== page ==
The Faith in the Community report launched by Christians in Parliament and the Evangelical Alliance UK shows the great value of churches and other faith groups to local communities across Great Britain.
Following a survey of local authorities in England, Scotland and Wales the report illustrates the range of activities provided by faith groups – from dog training, astronomy classes and anger management to running libraries and post offices. And churches run food banks, debt advice centres and Street Pastors in most towns and cities. The report finds that faith groups make our neighbourhoods better places.
The Clearing the Ground report last year showed a failure of public institutions to do enough to understand faith and belief. Local authorities are the public bodies churches are most likely to come into contact with, and stories circulate of bad relationships and funding refusals. Therefore a survey was sent to every local authority in Great Britain, and over a third responded providing a wealth of information about this vital relationship.
Many councils praised the incredible, tireless, work done by faith groups. They commented on the ability to reach the furthest corners of some of the nations' most deprived communities. The ability of churches and other faith groups to mobilise volunteers in a way that other parts of society might not was also noted, as was the valuable physical presence of buildings for wider community use. And their faith matters too. Several responses specifically noted the way beliefs motivated action and made churches, and synagogues, mosques and temples, obvious partners in their work.
But there were barriers too - things that got in the way of making this relationship all that it could be, and limited the prospects of together serving their communities for the good of all. Often council cutbacks had affected capacity to engage with faith groups, and sometimes the faith groups themselves were over stretched – or in a couple of cases too focused on internal church matters. For those faith groups providing statutory services there are essential legal requirements but often bureaucracy was a major hurdle. Some structures were incomprehensible and would provide a significant disincentive for faith groups eager to partner with their local authority.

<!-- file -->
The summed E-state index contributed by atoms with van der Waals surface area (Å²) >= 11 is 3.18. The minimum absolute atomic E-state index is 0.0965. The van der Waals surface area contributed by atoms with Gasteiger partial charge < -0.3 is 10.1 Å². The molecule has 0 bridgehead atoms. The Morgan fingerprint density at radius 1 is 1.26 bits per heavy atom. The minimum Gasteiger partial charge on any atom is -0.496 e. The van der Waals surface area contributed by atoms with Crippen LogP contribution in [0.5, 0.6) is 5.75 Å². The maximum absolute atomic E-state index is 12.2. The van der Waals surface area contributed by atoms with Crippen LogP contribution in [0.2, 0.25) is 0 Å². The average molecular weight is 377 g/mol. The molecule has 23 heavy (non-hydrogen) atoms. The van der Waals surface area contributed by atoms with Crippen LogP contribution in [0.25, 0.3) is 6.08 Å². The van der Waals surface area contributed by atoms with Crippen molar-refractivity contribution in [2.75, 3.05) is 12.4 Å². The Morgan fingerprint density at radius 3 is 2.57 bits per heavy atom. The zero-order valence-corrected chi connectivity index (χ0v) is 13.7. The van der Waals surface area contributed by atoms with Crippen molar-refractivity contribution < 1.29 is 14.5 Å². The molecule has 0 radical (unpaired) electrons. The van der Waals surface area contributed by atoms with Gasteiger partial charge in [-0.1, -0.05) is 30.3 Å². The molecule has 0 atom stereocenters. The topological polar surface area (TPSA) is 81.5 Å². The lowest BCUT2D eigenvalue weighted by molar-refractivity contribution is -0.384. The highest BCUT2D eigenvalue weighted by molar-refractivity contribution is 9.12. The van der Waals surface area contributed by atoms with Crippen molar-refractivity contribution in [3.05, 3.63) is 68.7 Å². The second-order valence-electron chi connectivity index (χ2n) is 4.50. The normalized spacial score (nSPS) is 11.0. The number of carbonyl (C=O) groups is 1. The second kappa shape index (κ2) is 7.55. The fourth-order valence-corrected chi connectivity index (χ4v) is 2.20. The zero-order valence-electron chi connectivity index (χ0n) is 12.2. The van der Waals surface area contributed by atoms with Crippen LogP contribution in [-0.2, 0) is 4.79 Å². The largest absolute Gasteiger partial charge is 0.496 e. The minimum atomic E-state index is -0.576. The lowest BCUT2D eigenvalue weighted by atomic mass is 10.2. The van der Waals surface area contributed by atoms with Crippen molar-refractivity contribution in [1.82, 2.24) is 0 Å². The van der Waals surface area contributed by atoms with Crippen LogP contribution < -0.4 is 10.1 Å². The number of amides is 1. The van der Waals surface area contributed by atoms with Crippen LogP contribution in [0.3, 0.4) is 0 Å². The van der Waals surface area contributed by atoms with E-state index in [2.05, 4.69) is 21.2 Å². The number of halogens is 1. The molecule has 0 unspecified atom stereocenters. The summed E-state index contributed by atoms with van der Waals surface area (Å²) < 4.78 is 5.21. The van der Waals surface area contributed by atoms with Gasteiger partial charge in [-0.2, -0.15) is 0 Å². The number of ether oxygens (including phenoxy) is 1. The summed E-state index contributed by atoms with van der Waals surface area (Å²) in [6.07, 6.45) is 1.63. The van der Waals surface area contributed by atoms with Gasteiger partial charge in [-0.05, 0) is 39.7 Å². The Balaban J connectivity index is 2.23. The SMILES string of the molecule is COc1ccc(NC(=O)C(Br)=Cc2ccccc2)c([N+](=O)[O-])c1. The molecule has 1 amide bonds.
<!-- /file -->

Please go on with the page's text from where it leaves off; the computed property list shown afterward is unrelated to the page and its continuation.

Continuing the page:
The biggest barrier for local authorities is fears and perceptions about what faith groups might do. Local authorities expressed concerns that services might be offered exclusively to people of their faith, they thought faith groups might be against equality and they thought they might evangelise. But, as North Yorkshire County Council commented: “Generally, all of these perceptions are false or can be overcome through discussion and better understanding of each other – but they do create barriers.”
The report makes recommendations to local authorities so they can make the most of working with faith groups and it sees a need for clearer processes, better guidance, shared good practice and a overriding commitment to work with faith groups.
The Evangelical Alliance will also be continuing this work to help churches relate with their local authorities. Working with the Department of Communities and Local Government we will bring together church leaders and senior local government officials to work through the findings of the report, and out of this we will produce a resource to equip and encourage churches. There are incredible opportunities for churches to contribute to the well-being of their communities, serve their neighbourhoods and work out the good news of the gospel for those around them.